Bahrain could become the hub for car, motorbike and heavy vehicle manufacturing if a municipal proposal is given the green light.

The idea was submitted by four Muharraq Municipal Council members, led by services and public utilities committee chairman Fadhel Al Oud, who believes that it could attract global investments in the sector.

“It doesn’t matter if the car, motorbike or heavy vehicle are running on fuel, electricity or move on air, Bahrain has to explore investments in the field whether the available options are conventional or trendy,” he said.

“Setting up such an industry is much easier now, with the help of artificial intelligence and nanotechnology; building and assembling electrical, mechanical and vehicle body parts can be done fast and seamlessly.

“We have vast industrial plots across the country and new others on the way following an announcement by the government a few months back that could be taken up by top car brands to invest in.

“Bahrain is located in the heart of the Middle East and manufacturing here taking into account the soaring shipping and cargo expenses is cheaper than going to Far-East.”

The GDN reported in December last year that a five-year strategy, which started in January this year, is expected to create thousands of jobs and pump millions of dinars into Bahrain’s economy.

The ambitious 2022-2026 plan revolves around five main points: Strengthening national industries, investing in infrastructure, improving investor experience, guiding Bahrainis professionally, and updating laws and legislation.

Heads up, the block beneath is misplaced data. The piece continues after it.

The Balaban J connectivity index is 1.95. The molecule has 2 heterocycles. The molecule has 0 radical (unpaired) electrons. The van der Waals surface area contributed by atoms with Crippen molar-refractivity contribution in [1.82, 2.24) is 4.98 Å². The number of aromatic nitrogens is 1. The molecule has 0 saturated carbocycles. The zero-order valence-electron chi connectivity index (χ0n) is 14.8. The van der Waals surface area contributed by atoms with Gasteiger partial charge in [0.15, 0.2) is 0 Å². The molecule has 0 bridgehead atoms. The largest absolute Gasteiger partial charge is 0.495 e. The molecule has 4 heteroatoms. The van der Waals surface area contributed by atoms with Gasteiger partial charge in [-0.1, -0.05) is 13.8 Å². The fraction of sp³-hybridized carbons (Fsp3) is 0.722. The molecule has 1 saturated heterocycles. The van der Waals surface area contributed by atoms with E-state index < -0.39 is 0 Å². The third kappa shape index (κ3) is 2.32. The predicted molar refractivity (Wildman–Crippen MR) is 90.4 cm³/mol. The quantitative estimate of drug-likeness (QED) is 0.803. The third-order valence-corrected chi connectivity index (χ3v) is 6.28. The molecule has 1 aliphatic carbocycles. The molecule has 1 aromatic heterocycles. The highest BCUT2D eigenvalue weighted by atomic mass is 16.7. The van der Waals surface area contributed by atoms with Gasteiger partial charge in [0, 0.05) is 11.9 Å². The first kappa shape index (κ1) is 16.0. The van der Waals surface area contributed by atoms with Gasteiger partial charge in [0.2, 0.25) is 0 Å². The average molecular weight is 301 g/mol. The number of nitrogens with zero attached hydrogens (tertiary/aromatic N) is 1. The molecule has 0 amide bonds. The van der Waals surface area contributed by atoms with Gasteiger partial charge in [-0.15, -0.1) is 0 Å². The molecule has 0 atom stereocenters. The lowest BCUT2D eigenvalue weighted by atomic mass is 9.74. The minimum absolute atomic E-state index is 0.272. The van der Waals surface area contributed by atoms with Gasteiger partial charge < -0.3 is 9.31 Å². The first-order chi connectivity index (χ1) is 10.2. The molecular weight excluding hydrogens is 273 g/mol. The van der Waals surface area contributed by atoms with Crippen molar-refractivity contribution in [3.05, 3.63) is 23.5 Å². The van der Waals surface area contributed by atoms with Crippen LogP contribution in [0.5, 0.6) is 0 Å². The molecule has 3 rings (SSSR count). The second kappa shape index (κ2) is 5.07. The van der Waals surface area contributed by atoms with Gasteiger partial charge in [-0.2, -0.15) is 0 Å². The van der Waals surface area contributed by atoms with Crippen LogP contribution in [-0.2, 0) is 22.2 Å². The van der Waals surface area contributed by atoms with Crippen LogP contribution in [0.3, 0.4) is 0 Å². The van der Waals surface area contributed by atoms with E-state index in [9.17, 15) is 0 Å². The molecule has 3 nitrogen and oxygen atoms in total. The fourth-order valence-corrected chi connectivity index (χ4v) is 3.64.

Nearly 6,000 new jobs will be created and at least BD679 million is expected to be injected into the national economy during the period.

The blueprint focuses on launching a programme to increase the value of major purchases from small and medium local factories, and providing incubation programmes for small and medium industries to encourage creativity, innovation and entrepreneurship.

Mr Al Oud said Bahrain was well-equipped to handle any new industry, but believes the potential is in vehicle manufacturing.

“Every now and then we hear about Bahrain University students inventing a car, of course using different concepts as part of their graduation project. So, the manpower is already here.

“We have a plethora of great minds that could be used to push the country forwards rather than just having them handle normal tasks in repair and maintenance workshops.”

Mr Al Oud said that the proposal would be presented to the Cabinet and the Economic Development Board (EDB) for review.

Meanwhile, a draft investment law now awaits the new Parliament which can either decide to review it, or spike it.

Under it, 18 major economic sectors and activities have been identified for potential new investments.

The law presented by Parliament’s financial and economic affairs committee chairman Ahmed Al Salloom lists more than 100 sub-activities that will be targeted for projects worth BD250,000 to BD1m.

Earmarked sectors include agriculture, fishing, mining and quarrying, manufacturing construction, wholesale and retail commerce, electric car and bike repairs, transportation and storage, food services, information and telecommunications, finance and insurance. Real estate, scientific and technical activities, education, health and social services, arts and entertainment have also been identified.

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